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Village People in Mai Chau

Village People in Mai Chau

Just getting here was an adventure in itself, we got on the delivery bus which stops every few hundred meters to pick up some goods – chicken, vegetables, bricks, fish, etc.. – with a planned delivery in Mai Chau. Hardly any people and the one girl we spoke to tried to rip us off by taking a commission from our guest house after asking us to be her friend! Still, since she comes from Hanoi, perhaps we shouldn’t be surprised.

The guesthouse was great, just outside Mai Chau in Ban Lac, a wooden hut on stilts with a thatched roof, great food which the owner and her sisters cooked and fun company. The bed was just a mat, quilt and mosquito net but although this is basic, they’ve got western style toilets and hot water. The owner cooked us more food than we could eat for 3 euros and told us how much the village is growing due to tourism – there are now 500 people, 120 houses (29 of which are guesthouses).

Village in Mai Chau

Village in Mai Chau

The evening fun started with the students staying with us; they’d bought a traditional jar of wine and shared it with us through one of many bamboo straws. The taste was nothing special, and you need powerful lungs to get anything to drink through the straw. After dinner one of the girls, Hoan, showed us some magic card tricks which she’s been practicing for some time and then we left them to gamble.

Waking up to dance music from the wedding was a surprise, we’d expected cockerels crowing, but this was far worse. The cockerels can cry out at any time; they get more assistant at dawn. Anyway, we got up to do some walking, first with the students and then alone. There are some beautiful views in the Mai Chau valley, and we climbed up a steep staircase to see a hidden cave. Above here you can see what appears to be a field of young papaya trees, quite a bizarre site. The evening in the village was then taken over by ladies in fancy dresses going to site on plastic mats near a bonfire to see some traditional dancing – strange what local tourists wear in the countryside. The dancing was a little too touristic, and we didn’t stay long, just took a look at the pig which was standing by the fire ready to eat.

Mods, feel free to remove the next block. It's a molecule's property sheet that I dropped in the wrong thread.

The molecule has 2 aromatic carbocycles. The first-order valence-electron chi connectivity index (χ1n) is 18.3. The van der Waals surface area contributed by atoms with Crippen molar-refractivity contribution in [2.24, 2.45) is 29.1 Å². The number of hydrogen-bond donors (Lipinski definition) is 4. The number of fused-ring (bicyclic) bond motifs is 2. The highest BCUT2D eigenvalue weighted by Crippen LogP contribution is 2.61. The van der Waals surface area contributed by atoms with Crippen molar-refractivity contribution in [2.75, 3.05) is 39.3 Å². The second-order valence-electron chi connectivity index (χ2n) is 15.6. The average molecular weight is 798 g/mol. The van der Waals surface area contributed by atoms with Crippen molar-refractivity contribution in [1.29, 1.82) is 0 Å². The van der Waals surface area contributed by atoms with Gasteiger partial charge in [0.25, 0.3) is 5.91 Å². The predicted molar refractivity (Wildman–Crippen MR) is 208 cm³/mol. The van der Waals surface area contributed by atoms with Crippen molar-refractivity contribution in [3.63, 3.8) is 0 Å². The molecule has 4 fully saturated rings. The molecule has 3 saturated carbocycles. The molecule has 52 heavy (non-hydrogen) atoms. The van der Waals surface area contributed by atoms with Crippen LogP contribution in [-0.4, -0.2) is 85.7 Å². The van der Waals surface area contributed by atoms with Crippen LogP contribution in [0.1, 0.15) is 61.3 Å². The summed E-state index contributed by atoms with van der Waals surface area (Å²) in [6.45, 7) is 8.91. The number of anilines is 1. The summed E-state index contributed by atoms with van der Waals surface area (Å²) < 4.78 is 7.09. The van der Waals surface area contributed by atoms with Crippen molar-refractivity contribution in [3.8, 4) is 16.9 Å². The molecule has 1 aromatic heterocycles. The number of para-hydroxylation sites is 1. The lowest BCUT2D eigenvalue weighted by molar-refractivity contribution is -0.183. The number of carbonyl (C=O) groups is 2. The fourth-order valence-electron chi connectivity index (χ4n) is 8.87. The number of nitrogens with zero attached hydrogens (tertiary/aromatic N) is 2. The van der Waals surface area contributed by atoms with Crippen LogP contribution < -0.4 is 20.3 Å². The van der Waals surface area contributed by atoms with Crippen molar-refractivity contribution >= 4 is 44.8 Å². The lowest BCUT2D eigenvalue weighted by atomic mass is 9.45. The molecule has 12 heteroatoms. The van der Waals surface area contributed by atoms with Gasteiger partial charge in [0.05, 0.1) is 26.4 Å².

Mai Chau Valley

Mai Chau Valley

Xa Linh was our next village stop, and here we encountered the Hmong people, this was a real encounter with a minority who’ve not yet been integrated into Vietnamese society. Both the men and women still wear their traditional woven clothes and where we’d say quite shy of foreigners. Many of them didn’t want their photo taken, but those that did were smiley, it was amusing watching the older ladies push their friend into one of the pictures. Unfortunately, there were no guesthouses here, so after bargaining hard over the price of the bus we were a little disappointed since we had to do the same again to get back to “civilization.”

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